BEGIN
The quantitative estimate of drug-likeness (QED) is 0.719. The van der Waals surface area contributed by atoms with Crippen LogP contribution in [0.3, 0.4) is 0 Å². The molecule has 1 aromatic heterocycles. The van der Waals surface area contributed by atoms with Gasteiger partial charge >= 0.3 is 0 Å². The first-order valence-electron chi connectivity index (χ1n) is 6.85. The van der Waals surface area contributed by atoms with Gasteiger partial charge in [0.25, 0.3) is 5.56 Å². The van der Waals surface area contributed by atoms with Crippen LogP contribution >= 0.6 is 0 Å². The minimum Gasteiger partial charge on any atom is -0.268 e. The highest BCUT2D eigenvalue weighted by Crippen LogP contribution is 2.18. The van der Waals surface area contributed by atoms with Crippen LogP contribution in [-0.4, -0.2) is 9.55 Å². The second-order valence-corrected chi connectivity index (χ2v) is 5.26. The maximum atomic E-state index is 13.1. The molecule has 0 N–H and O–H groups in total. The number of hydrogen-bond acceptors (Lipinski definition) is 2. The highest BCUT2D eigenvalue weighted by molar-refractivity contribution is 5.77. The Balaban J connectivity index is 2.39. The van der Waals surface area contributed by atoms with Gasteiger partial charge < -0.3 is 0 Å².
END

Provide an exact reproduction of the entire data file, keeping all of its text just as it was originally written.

The quantitative estimate of drug-likeness (QED) is 0.719. The van der Waals surface area contributed by atoms with Crippen LogP contribution in [0.3, 0.4) is 0 Å². The molecule has 1 aromatic heterocycles. The van der Waals surface area contributed by atoms with Gasteiger partial charge >= 0.3 is 0 Å². The first-order valence-electron chi connectivity index (χ1n) is 6.85. The van der Waals surface area contributed by atoms with Gasteiger partial charge in [0.25, 0.3) is 5.56 Å². The van der Waals surface area contributed by atoms with Crippen LogP contribution >= 0.6 is 0 Å². The minimum Gasteiger partial charge on any atom is -0.268 e. The highest BCUT2D eigenvalue weighted by Crippen LogP contribution is 2.18. The van der Waals surface area contributed by atoms with Crippen LogP contribution in [-0.4, -0.2) is 9.55 Å². The second-order valence-corrected chi connectivity index (χ2v) is 5.26. The maximum atomic E-state index is 13.1. The molecule has 0 N–H and O–H groups in total. The number of hydrogen-bond acceptors (Lipinski definition) is 2. The highest BCUT2D eigenvalue weighted by molar-refractivity contribution is 5.77. The Balaban J connectivity index is 2.39. The van der Waals surface area contributed by atoms with Gasteiger partial charge < -0.3 is 0 Å².